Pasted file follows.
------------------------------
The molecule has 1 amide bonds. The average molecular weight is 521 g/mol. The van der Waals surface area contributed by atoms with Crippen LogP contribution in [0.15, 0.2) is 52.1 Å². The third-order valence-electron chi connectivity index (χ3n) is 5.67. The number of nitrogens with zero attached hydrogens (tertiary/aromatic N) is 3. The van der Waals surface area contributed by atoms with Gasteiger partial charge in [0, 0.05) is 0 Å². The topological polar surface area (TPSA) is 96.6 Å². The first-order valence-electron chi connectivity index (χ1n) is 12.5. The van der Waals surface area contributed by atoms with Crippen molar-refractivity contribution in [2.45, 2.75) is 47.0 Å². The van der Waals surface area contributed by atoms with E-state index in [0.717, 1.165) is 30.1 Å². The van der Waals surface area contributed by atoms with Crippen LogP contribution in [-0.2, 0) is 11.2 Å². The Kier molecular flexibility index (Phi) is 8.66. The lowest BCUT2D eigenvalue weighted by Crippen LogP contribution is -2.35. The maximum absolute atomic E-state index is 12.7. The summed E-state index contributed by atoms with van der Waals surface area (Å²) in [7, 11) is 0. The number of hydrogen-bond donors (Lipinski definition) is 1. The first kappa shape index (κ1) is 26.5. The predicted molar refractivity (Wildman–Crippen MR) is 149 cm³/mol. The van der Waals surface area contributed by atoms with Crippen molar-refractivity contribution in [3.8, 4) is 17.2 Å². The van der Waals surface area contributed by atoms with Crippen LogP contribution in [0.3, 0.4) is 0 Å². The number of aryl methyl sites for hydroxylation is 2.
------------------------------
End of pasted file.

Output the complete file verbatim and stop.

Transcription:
The molecule has 1 amide bonds. The average molecular weight is 521 g/mol. The van der Waals surface area contributed by atoms with Crippen LogP contribution in [0.15, 0.2) is 52.1 Å². The third-order valence-electron chi connectivity index (χ3n) is 5.67. The number of nitrogens with zero attached hydrogens (tertiary/aromatic N) is 3. The van der Waals surface area contributed by atoms with Gasteiger partial charge in [0, 0.05) is 0 Å². The topological polar surface area (TPSA) is 96.6 Å². The first-order valence-electron chi connectivity index (χ1n) is 12.5. The van der Waals surface area contributed by atoms with Crippen molar-refractivity contribution in [2.45, 2.75) is 47.0 Å². The van der Waals surface area contributed by atoms with E-state index in [0.717, 1.165) is 30.1 Å². The van der Waals surface area contributed by atoms with Crippen LogP contribution in [-0.2, 0) is 11.2 Å². The Kier molecular flexibility index (Phi) is 8.66. The lowest BCUT2D eigenvalue weighted by Crippen LogP contribution is -2.35. The maximum absolute atomic E-state index is 12.7. The summed E-state index contributed by atoms with van der Waals surface area (Å²) in [7, 11) is 0. The number of hydrogen-bond donors (Lipinski definition) is 1. The first kappa shape index (κ1) is 26.5. The predicted molar refractivity (Wildman–Crippen MR) is 149 cm³/mol. The van der Waals surface area contributed by atoms with Crippen molar-refractivity contribution in [3.8, 4) is 17.2 Å². The van der Waals surface area contributed by atoms with Crippen LogP contribution in [0.3, 0.4) is 0 Å². The number of aryl methyl sites for hydroxylation is 2.